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The Bumpy Ride
Munir Virani — in East Africa Project    Share

Editor's note: Eric Ole Reson is a Maasai student that we have provided a grant to conduct a study on Perceptions of Maasai towards vultures and birds of prey. His story follows.

Eric Ole Reson, MSc candidate, Clemson University, USA

Images courtesy of Eric Ole Reson

During the middle of last month, I went to bed very early, as two things exhausted me that day. First, I had to sit in almost every known posture to interview Maasai people in manyattas, a Maasai homestead that includes a central livestock corral with homes dotting the perimeter. One very interesting thing I learned about interviewing people from my community is that, for one to ensure an excellent end result, time is irrelevant. To the Maasai, time is readily available as long as it’s not in the evening or morning where everyone is busy milking cows (women), surmising the health of the herd by scanning every individual cow or sheep (men), or guiding little calves or lambs to their mothers (young boys and girls). Any explanation is accompanied by elaborate analysis, local myths, case studies, and references. Therefore, I would strongly caution anybody against assigning duration times (e.g. 30-40 minutes) to a Maasai study based on a questionnaire survey.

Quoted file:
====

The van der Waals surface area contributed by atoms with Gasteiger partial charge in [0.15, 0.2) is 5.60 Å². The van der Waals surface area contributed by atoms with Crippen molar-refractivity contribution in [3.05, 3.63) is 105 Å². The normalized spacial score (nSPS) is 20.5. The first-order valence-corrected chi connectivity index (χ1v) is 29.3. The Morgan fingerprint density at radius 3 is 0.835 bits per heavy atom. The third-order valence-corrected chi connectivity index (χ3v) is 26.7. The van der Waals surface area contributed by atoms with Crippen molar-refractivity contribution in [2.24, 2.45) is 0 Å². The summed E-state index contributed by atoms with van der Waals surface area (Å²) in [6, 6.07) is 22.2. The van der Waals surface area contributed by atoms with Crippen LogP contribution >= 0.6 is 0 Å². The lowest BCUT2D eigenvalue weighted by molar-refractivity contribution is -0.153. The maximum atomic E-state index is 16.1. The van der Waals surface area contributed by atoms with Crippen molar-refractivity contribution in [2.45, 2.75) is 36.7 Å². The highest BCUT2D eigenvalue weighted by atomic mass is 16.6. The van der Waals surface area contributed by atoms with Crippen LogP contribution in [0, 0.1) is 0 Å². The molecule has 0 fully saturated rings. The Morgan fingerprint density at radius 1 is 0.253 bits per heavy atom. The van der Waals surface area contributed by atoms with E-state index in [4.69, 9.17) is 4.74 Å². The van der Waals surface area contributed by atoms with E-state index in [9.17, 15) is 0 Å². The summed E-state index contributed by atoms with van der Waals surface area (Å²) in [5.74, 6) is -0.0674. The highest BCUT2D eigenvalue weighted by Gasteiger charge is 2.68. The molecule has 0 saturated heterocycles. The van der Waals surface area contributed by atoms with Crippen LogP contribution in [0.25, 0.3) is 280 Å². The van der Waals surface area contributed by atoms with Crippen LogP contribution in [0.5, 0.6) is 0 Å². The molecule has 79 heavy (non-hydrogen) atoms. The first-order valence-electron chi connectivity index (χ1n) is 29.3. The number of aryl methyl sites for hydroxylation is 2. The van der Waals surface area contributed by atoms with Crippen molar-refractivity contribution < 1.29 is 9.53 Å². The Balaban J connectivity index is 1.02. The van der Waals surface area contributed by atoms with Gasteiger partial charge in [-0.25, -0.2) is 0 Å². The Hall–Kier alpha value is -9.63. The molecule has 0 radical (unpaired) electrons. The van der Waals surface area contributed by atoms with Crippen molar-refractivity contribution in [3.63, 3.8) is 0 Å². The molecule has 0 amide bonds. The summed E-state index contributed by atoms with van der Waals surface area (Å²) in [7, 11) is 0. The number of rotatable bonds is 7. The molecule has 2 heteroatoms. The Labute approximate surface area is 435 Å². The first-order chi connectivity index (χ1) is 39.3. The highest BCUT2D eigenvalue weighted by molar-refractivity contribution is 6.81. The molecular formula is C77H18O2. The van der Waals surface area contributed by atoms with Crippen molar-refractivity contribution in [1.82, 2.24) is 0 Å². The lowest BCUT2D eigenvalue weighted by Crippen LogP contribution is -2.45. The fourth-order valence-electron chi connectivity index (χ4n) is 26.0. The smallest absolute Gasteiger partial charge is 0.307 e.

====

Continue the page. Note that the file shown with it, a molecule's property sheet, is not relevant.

MSc Candidate Eric Ole Reson interviews a Maasai elder about vulturesSecondly, my exhaustion was also compounded by a long, bumpy and dusty motorcycle ride. The one I rode on had a broken left pedal. I had to endure several things in this awkward situation: the lack of any comfort of my leg because I had to rest the back end of my shoe on a very short remaining portion of metal which was only a few millimeters long, maneuvering the motorcycle, and the difficulty in observing my surroundings to ensure that nothing interesting will go unnoticed. This proved very challenging.

Fortunately, I survived the bumpy ordeal and the day ended successfully. Mmitumerrapetiienkuoontare is a Maasai saying that means you cannot own or purchase errap (a gadget that is treasured by young warriors) without giving out a sheep. It simply implies that you always have to expend either your energy or your resources, or sometime both, for something good in return. Everytime this comes into my mind, I get re-energized to work harder.

Early on the morning of the 23rd I woke up prepared to leave for Olesere, which is approximately 30 km from Talek where I am based. You would think this is not far and of course you would be absolutely right to think that way. However, I cannot explain it better than to say it was an expedition on a virtually roadless terrain, on a single pedal motorcycle, coupled with muddy ”roads.” Don’t be tempted to think that my fixing the pedal would ease the situation, as I’m not prepared to accept wasting the whole day in Talek waiting for a welding machine that uses gas burners and will not ensure a 100% fix. My colleague Sasine Ole Taki is the Project Manager in charge of community outreach programs at the nearby Basecamp Foundation. His experience in dealing with community issues was without a doubt instrumental to my study.

Maasai warriors protect their livestock vehemently from predators. Here a group of warriors stand watch at night.